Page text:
United States District Court, D. Arizona
HONORABLE JOHN J. TUCHI UNITED STATES DISTRICT JUDGE
issue is Plaintiff Mendota Insurance Company's Motion to
Vacate the Court's January 19, 2018 Order (Doc. 133,
Mot.). Defendant has not filed a Response, and takes no
position with respect to the Motion.
filed this action in October 2016 pursuant to the Declaratory
Judgment Act, 28 U.S.C. § 2201. In its Complaint,
Mendota sought a judgment from this Court that it validly
cancelled an insurance policy issued to Defendant, Shirley
Snage, prior to a car accident, which occurred on June 17,
2016. (Doc. 46, Am. Compl.) Snage later filed two
counterclaims against Mendota: (1) for a declaratory judgment
that her policy was in effect at the time of the accident;
and (2) for bad faith for Mendota's acts in denying her
claim. (Doc. 47, Am. Answer & Countercl.)
October 16, 2017, Mendota filed a Motion for Summary Judgment
on its Complaint and on Snage's counterclaims. (Doc.
102.) In response, Snage moved for summary judgment on
Mendota's Complaint and on Count I of her own
Counterclaim. (Doc. 108.) The Court reviewed the briefs, and
the evidence submitted in conjunction before ruling on the
Motions. On January 19, 2018, the Court denied Mendota's
Motion and granted Snage summary judgment on Mendota's
Complaint and Count I of her Counterclaim. (Doc. 120, Order.)
Shortly thereafter, Snage and Mendota reached a settlement
agreement resolving all remaining claims in the case. (Doc.
131.) On the back of that settlement, Mendota now moves to
vacate the Court's summary judgment Order.
Rule of Civil Procedure 60(b) provides that “[t]he
court may relieve a party . . . from a final judgment, order,
or proceeding . . . for any  reason that justifies
relief.” Courts thus weigh “the consequence and
attendant hardships of dismissal or refusal to dismiss and
the competing values of finality of judgment and right to
relitigation of unreviewed disputes.” American
Games, Inc. v. Trade Prods., Inc., 142 F.3d 1164, 1168
(9th Cir. 1998) (internal quotations omitted) (quoting
Dilley v. Gunn, 64 F.3d 1365, 1370-71 (9th Cir.
courts proceed under Federal Rule of Procedure 54(b) when, as
here, a party seeks to vacate a partial summary judgment
order prior to the entry of judgment. Under Rule 54(b), a
district court may vacate an order when it is
“consonant with equity” to do so. John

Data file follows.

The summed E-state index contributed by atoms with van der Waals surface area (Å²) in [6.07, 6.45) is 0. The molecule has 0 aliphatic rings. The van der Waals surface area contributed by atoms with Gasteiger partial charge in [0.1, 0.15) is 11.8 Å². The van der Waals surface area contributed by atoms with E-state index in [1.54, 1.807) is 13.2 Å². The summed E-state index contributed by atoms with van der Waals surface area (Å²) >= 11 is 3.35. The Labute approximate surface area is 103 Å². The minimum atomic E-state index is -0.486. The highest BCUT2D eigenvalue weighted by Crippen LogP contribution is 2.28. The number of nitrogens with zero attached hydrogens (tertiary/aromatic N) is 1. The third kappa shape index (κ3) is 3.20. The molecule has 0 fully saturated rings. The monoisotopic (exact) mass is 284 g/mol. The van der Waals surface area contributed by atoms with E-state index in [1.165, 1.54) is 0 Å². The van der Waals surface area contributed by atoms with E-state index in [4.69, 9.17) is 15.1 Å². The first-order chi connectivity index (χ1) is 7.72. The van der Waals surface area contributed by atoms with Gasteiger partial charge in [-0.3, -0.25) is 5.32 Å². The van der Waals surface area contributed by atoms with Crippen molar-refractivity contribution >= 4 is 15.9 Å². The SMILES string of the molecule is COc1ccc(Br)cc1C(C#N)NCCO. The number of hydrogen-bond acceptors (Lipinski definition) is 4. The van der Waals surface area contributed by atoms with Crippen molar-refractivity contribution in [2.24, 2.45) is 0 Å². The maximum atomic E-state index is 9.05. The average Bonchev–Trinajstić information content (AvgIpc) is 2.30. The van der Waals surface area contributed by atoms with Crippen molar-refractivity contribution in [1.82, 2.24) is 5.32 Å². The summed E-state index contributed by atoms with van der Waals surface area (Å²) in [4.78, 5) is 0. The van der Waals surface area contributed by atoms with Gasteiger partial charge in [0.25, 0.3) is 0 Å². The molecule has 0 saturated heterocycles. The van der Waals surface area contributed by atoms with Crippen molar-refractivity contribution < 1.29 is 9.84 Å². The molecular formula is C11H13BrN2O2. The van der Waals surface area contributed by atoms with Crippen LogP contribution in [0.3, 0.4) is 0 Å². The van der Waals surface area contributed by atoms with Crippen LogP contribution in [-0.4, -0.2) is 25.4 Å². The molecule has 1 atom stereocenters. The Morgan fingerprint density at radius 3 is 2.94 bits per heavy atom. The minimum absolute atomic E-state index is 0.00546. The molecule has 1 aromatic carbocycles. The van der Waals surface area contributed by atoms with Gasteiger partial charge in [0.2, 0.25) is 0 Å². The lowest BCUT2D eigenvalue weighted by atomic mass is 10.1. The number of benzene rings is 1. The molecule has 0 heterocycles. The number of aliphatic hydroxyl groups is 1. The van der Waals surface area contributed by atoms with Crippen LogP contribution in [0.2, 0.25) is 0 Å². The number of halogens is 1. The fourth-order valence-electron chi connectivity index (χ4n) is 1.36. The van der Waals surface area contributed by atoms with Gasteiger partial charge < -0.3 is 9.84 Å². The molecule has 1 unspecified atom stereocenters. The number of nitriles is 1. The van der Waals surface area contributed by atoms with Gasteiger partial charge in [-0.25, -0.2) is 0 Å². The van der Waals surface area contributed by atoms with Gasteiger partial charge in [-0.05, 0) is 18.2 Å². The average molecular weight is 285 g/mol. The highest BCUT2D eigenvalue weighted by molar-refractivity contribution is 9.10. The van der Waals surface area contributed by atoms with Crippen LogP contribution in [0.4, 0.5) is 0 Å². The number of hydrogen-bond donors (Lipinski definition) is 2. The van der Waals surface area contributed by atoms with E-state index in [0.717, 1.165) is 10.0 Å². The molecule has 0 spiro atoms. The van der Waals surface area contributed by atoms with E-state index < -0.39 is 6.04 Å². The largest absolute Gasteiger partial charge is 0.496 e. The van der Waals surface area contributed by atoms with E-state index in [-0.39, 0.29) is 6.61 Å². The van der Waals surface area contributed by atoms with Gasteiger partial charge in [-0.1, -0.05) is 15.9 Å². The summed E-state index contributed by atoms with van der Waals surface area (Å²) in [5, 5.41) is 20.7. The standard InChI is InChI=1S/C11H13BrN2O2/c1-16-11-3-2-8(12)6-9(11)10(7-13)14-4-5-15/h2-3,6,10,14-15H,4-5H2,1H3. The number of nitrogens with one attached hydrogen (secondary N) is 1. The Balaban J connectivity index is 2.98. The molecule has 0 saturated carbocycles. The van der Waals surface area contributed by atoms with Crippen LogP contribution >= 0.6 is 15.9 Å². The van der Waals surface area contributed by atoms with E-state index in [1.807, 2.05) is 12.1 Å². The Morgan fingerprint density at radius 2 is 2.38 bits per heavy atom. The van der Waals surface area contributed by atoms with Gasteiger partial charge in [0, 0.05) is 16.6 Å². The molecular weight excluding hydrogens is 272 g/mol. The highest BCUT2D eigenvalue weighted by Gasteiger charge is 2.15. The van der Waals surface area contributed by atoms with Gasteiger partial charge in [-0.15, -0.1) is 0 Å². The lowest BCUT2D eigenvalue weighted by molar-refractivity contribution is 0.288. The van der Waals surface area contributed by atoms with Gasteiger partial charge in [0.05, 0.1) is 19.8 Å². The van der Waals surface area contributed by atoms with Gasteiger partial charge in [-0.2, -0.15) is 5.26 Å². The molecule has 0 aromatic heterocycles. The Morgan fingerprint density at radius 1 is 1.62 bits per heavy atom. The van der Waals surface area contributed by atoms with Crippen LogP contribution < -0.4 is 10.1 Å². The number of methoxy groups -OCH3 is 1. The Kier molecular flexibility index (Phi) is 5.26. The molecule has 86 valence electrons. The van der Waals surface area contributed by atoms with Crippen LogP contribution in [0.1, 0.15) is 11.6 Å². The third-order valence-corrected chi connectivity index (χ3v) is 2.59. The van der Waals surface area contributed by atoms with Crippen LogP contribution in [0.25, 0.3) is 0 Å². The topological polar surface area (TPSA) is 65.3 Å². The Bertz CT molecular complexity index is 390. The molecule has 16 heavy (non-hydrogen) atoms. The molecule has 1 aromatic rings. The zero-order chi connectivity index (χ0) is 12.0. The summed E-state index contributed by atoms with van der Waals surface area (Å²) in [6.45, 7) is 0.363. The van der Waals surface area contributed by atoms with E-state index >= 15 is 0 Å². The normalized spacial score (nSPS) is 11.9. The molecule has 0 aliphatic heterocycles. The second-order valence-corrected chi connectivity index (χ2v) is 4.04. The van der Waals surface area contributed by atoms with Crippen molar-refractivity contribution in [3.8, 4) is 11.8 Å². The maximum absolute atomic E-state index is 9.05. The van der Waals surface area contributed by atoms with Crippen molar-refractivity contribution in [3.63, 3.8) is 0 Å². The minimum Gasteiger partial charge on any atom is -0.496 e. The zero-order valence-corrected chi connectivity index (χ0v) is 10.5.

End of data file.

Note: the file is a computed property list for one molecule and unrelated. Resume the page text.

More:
Simmons Co. v. Grier Bros. Co., 258 U.S. 82, 91 (1922).
Although this standard is more flexible, see Persistence
Software, Inc. v. Object People, Inc., 200 F.R.D. 626,
627 (N.D. Cal. 2001) (citing Fed.R.Civ.P. 60(b) advisory
committee's note to 1946 amendment), courts still look to
the Rule 60(b) standard when determining whether vacatur is
equitable, see Gardner v. CafePress Inc., 2015 WL
13427727, at *1 (S.D. Cal. Jan. 9, 2015).
Motion, Mendota offers little in terms of substantive
argument, suggesting merely that “the Court should
support the terms of settlement” between Mendota and
Snage. (Mot. at 3.) Indeed, Mendota concludes
that the fact that “there is no hardship in vacating
the Order . . . weighs in favor of vacating the Order.”
(Mot. at 4.) But the fact that there may be no hardship in
vacating the Order does make the converse true-i.e., that a
decision not to vacate the Order causes hardship. And,
Mendota has not argued that “it will be unfairly
prejudiced by the potential preclusive effect” of the
Court's Order in future litigation. See Persistence
Software, 200 F.R.D. at 627. Moreover, if the Court were
to vacate its Order here, it may actually “discourage
settlement” in future cases because “litigants
‘may think it worthwhile to roll the dice rather than
settle . . . if, but only if, an unfavorable outcome can be
washed away by a settlement-related vacatur.'”
Gardner, 2015 WL 13427727, at *3 (quoting U.S.
Bancorp Mortg. Co. v. Bonner Mall P'ship, 513 U.S.
18, 28 (1994)). The Court thus finds that the
“consequence . . . of dismissal” weighs against
vacating its Order. See American Games, 142 F.3d at
1168; see also Gardner, 2015 WL 13427727, at *3
(denying motion to vacate when the “parties do not
proffer a single valid hardship that weighs in favor of
brought this action; Mendota sought summary judgment; and,
ultimately, Mendota did not prevail. The Court has devoted
substantial resources to this case, particularly in resolving
the Motions for Summary Judgment. Thus, the Court declines to
vacate its Order.
THERFORE ORDERED denying Plaintiffs Motion to Vacate the
Court's January 19, 2018 Order (Doc. 133).
FURTHER ORDERED denying as moot Plaintiffs Motion to Vacate